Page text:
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Bagyo Dindo Maintains Strength, Pulls ‘Habagat’

Bagyo Dindo will bring light to moderate rains and isolated thunderstorms is expected over Western Visayas and the provinces of Zambales, Bataan and Palawan.

Bagyo Dindo maintains his strength as he traverses Northern Luzon on Thursday, August 25.

According to the state weather bureau, Philippine Atmospheric Geophysical and Astronomical Services Administration (PAGASA), the center of the typhoon was last seen, based on all available data, at 1,005 km East Northeast of Itbayat, Batanes.

He maintains wind strength of 165 kph near the center and gustiness of 190 kph.

Bagyo Dindo

A screen grab of PAG-ASA’s tracking of Bagyo Dindo.

Bagyo Dindo is moving toward Southeast with a speed of seven (7) kilometers per hour.

PAGASA has not issued a tropical cyclone signal warning yet in any part of the country.

However, the weather bureau forecast cloudy skies with light to moderate rains and isolated thunderstorms is expected over Western Visayas and the provinces of Zambales, Bataan and Palawan. Partly cloudy to cloudy skies with isolated rainshowers or thunderstorms will prevail over Metro Manila and the rest of the country.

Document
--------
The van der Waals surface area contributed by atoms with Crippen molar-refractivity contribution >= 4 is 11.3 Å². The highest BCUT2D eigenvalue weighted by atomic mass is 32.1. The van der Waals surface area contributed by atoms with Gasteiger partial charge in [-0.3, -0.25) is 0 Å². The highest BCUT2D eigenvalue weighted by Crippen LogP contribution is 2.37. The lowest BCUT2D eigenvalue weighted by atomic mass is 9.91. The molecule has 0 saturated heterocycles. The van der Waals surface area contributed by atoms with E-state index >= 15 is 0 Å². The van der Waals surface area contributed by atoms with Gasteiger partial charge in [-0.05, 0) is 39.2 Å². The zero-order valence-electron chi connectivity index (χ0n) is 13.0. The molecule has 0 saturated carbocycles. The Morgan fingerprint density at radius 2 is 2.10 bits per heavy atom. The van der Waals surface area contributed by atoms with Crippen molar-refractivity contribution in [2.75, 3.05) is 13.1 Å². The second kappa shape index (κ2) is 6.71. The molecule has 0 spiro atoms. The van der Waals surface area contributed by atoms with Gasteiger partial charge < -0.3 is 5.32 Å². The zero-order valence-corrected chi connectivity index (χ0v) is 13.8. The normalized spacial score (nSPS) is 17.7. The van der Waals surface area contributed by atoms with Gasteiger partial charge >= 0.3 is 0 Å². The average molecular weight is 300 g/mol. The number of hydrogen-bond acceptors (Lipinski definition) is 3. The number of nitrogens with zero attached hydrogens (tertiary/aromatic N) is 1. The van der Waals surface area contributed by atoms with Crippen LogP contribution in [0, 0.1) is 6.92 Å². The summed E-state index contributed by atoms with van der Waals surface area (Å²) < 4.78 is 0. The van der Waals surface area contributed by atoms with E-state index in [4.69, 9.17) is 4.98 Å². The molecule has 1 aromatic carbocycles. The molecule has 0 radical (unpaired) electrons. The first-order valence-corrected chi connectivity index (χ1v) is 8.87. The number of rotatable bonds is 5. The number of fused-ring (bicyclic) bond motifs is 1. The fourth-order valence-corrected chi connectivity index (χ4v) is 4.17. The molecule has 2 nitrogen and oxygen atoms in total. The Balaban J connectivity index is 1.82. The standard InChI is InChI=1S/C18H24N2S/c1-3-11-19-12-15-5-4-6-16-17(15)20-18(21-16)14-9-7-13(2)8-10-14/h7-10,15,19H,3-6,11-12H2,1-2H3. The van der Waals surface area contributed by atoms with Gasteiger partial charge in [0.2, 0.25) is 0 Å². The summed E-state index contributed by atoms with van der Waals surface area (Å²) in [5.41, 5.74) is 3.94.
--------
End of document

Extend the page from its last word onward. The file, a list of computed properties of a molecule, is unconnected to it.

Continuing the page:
Moderate to strong winds blowing from the southwest will prevail throughout the archipelago and its coastal waters will be moderate to rough.

As defined by the Puerto Galera Yacht Club, habagat season is characterized by hot and humid weather, frequent heavy rainfall, and a prevailing wind from the west. The main indicator of the switch between the amihan and habagat seasonal patterns is the switch in wind direction.

Habagat, or the Summer Southwest Monsoon weather is characterized by a strong, generally West or southwest breeze that is responsible for bringing significant rainfall to the Asian subcontinent and to South and East Asia. The significant southwest monsoon rainfall is a by-product of air passing over large areas of warm equatorial ocean, stimulating increased levels of evaporation from the ocean’s surface; the southwest monsoon air, now laden with water vapour, cools as it moves north and as it rises over land; at some point the air is no longer able retain its moisture and precipitates copious volumes to irrigate rice fields and drench rainforests, sometimes causing severe flooding below hillsides that have been foolishly stripped of forest cover by Man.

The Summer Monsoon (West or southwest) is the predominant weather pattern from late April through to early October each year, throughout most Asian tropical destinations.

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